Wedding bells ring across campus

Students may be stressing over their latest ten-page paper or 50-point exam, but try juggling all those study hours with wedding plans. Engaged students on campus are feeling the both the pressures and joys of school and matrimony, intertwined.

Some see such early engagements as an unnecessary stressor during an already high-strung period in a person’s life. Alycia McCullough, assistant director of Career Services, pointed out that narrowing your job search to one particular location based on where a partner will be can exacerbate the stresses of an already difficult task.

“Anytime you limit your job search—including geographically—you’re limiting the number of jobs you’re applying for and therefore the jobs you might receive offers for,” said McCullough. “Two people simultaneously looking for jobs in the same location can be very difficult.”

Erin Caskey, ’11, who is currently engaged to Allegheny alumnus Karl Duchmann, ’10, vouches for the positive aspects of being engaged as a college student.

“There haven’t been any second thoughts…it’s been relatively easy,” said Caskey.

The two have been engaged since last winter break and have planned their wedding to take place on June 5 in Fredericksburg, Va., near Caskey’s home.

Caskey added that people have been generally supportive of hers and Duchmann’s decision to become engaged during college.

“I always try to relay that it isn’t some sort of religious or super-conservative decision,” Caskey said.

“Our families have been very supportive,” she continued. “My mom’s been helping a lot with wedding plans, since I’m here [at Allegheny],”

Although her engagement didn’t last for long, Catherine Wargo, ’11, believed that the experience was an overall positive one. Wargo and her fiancé, Allegheny alumnus Tony Taliani, had been engaged for less than a week at the time of our interview.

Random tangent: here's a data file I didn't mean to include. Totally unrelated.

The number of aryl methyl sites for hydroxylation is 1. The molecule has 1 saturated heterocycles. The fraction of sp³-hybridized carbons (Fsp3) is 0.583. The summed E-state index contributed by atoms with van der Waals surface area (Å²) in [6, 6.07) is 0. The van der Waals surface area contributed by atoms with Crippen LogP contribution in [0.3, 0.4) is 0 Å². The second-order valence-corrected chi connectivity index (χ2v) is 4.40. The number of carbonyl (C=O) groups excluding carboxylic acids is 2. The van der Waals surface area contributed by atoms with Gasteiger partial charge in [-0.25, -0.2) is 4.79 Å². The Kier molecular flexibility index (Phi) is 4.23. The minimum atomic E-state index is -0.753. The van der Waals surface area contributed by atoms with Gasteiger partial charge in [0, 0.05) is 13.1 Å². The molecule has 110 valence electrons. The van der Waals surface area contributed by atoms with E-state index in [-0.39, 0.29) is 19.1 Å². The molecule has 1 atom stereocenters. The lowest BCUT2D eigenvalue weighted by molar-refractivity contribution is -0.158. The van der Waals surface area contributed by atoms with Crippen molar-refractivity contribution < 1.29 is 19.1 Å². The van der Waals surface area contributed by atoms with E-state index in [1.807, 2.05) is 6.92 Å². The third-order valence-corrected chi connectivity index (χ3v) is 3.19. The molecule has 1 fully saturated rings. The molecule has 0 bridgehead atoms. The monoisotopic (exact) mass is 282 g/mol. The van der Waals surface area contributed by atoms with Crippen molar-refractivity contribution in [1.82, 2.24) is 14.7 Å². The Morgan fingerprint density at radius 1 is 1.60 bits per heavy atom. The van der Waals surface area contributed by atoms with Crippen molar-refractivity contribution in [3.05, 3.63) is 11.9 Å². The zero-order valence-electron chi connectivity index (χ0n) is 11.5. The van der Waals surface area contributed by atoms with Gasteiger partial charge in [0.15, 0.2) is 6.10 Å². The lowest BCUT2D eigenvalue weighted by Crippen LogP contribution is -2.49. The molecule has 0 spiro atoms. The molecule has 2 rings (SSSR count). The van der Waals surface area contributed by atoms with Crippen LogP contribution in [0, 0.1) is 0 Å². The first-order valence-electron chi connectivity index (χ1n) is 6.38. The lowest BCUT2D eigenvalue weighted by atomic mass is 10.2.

Wargo shared a few special details about the proposal, which took place on the couple’s two-year anniversary.

“We went for a walk after dinner on the bridge…we don’t have any history on the bridge, but on the 13th plank he stopped and said some beautiful little speech,” Wargo said.

Her decision to say yes, she says, was a very easy one for her to make.

“I knew that I wanted this,” Wargo said. “[I like] knowing that I have a step to go to after college.”

The only negative aspects, she said, can be attributed to typically stress-inducing activites.

“I’m a senior, so I’m comping, going through the process of getting into med school, [and] I’m the CA of Baldwin,” Wargo said.

Wargo and Taliani have tentatively planned for the wedding to take place during July 2011.

“I’ll be going to med school, so after we’re married, we’ll move to wherever I get in,” Wargo said.

Her fiancé, who already has a master’s degree in secondary English education, will be looking for a teaching job wherever the couple ends up.

“Sometimes people are shocked since I am engaged so young,” said Emily Taylor, ’13, who became engaged during her first semester of college to Mike D’Astoli, ’13. “I do not look at it that way because he is the only person I want to be with forever.”

Not all students are as sure of the direction of their fast-paced lives, however, and many don’t think marriage holds promise for a stress-free future.

“It’s a bad idea,” said Rebecca Senehi, ’13. “Boys suck.”

That’s not to suggest, however, that Senehi has always had this cynical attitude towards marriage and the opposite sex.

“I used to have an engagement ring, and now he goes here,” Senehi said. “And now he’s terrible to me.”

Even students who haven’t experienced a broken engagement aren’t comfortable with getting so serious so soon.

“I feel like that’s ‘real life,’” said Steph Davis, ’13. “This isn’t ‘real life’ yet.”

“I’d probably wait until my late twenties, early thirties,” said Christian Detisch, ’11. “I’d like to establish myself first.”

But these hesitations aren’t necessarily engraved in gold.

“If I find some rich woman, I’d marry her when I’m 22,” Detisch said. “Then I wouldn’t have to be mature.”